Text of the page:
18Your lips seal shut like they never existed and your tongue seems to double in size, it's moving around your mouth and feels like it's getting bigger, it's trying to choke you. If you bite your tongue in half you'll find that your mouth is full of black, legged maggots, and your lips were never sealed shut.
50% chance you really did bite your tongue in half.
19Beacon of Sin. Others find it hard to repress taboo desires around you. A trail of incest and lynchings is left in your wake for the next d6 weeks, with 6 being permanent.
20Everything in a 5' radius around the caster is liquefied into a foul-smelling orange pus. Including the floor, their hair, and everything they are wearing. Researching spells the caster had already learned only takes half as long as usual. There's a 50% chance that living beings completely caught in the sphere will retain their sentience despite liquefying into pus.

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I’d Hit That


 

Hey Logan, how do you do Hit Points?

 

Hit Points up to class starting Hit Die + Constitution modifiers measure the character’s ability to withstand injury before passing out; let’s call them Flesh. Hit Points gained beyond that measure the character’s ability to avoid injury; let’s call them Grit.

 

For example (using LotFP classes):

 

Brutus the Shamed, Deserter of the Travelling Arena (…a Fighter) rolls max Hit Points (8) and a Constitution of 17 (+2) at 1st level. At 10 Flesh he’s a strapping young specimen.

At 2nd level he rolls for Hit Points and gains 1. He already has his full class Hit Die so this goes towards Grit, and his Constitution mod pushes his Flesh up to 12. Seems like he’s been too focussed on re-living that last match with the Travelling Arena and crushing skulls to learn much about avoiding fireballs, but the scorching doesn’t hurt as much as it used to.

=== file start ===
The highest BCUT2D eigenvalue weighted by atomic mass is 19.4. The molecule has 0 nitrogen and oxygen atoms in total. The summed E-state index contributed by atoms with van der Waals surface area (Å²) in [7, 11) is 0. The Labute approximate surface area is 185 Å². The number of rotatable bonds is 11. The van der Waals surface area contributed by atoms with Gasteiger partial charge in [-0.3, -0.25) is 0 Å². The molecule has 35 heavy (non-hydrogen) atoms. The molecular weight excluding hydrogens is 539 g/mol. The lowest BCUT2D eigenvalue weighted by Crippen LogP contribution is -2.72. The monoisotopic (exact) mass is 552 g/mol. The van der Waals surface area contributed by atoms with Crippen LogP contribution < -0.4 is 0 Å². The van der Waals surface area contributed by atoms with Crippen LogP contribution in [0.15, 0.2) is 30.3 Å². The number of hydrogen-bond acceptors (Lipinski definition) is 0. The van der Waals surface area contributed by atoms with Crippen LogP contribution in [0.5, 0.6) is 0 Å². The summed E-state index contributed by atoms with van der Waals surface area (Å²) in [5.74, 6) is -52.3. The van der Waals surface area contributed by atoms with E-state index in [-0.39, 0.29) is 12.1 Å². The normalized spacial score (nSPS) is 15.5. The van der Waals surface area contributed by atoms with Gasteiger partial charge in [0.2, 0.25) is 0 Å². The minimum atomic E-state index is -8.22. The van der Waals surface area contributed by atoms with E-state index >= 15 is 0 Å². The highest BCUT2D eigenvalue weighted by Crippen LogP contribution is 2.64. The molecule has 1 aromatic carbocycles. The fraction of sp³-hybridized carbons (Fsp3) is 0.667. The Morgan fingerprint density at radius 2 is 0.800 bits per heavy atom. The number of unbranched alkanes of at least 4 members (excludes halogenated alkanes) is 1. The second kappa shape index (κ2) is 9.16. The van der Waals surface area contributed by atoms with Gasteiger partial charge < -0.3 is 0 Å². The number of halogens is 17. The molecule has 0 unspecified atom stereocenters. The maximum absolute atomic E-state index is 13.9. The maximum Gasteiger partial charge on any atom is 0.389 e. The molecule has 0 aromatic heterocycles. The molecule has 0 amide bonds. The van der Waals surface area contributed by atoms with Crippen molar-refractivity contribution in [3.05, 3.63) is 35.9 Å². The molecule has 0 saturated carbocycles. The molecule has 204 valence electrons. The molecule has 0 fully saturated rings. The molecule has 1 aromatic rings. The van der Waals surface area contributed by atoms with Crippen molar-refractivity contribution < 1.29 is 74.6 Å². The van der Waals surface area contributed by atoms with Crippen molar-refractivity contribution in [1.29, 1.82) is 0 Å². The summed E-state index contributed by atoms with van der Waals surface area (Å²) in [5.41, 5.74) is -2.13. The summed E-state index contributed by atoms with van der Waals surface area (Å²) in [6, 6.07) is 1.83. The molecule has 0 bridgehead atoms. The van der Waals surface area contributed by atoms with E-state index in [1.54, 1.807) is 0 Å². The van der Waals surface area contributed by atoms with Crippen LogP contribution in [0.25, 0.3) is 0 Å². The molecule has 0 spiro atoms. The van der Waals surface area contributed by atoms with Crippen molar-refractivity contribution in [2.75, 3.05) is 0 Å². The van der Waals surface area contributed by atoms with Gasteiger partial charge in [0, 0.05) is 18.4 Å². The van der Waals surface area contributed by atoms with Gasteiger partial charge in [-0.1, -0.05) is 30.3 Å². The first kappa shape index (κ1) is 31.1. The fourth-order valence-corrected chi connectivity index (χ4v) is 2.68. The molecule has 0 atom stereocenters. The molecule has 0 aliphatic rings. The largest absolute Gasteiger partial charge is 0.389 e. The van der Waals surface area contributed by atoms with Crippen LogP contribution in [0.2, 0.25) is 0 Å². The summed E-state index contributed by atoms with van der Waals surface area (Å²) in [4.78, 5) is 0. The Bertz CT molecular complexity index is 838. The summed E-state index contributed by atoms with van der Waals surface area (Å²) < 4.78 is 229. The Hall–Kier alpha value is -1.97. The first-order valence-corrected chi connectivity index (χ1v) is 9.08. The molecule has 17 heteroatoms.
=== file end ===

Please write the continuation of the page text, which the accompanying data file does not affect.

Maggie Calhoun, Undisputed Mistress of Misappropriation (Specialist) rolls 4hp (2 below max) and a Constitution of 16 (+2) at 1st level. Maggie’s a sprightly lass but her starting 6 Flesh shows that pickings have been a bit slim in the slums of Brackenholm, hence skipping town with the buff yet daft Brutus after that fateful night in the arena tent.

At 2nd level she rolls for Hit Points and gains 6. This fills out her class Hit Die and leaves 4 points for Grit, while her Constitution mod gives her another 2 Flesh. Maggie now has 10 Flesh plus 4 Grit. Seems like she’s been pilfering rations from Brutus while he’s brooding, and watching from the shadows enough to learn quite a little bit about not getting stabbed.

 

Arnestus Rutherford, Bookwyrm (Magic-User) rolls 3hp (3 below max) and a Constitution of 10 (no mod) at 1st level. At only 3 Flesh Arnestus is looking rather sickly since Brutus and Maggie convinced him to leave the Hall Between the Walls.

At 2nd level he rolls for Hit Points and gains 3. Arnestus now has his maximum 6 Flesh, but has spent too much time coming back to grips with food to learn much about the outside world.

 

 

Damage affects Grit first, which to the character will mean near misses, stunning blows, generally getting worn out by all this ducking and weaving, superficial wounds that can simply be strapped, so on and so forth. When Grit is gone the character is too worn down to ward off real physical harm, and starts taking Flesh wounds.

A character loses consciousness if reduced to 0 Flesh, and dies if reduced to negative half the class advancement Hit Die. An enemy attacking an unconscious character automatically disembowels them and feasts on the goods within.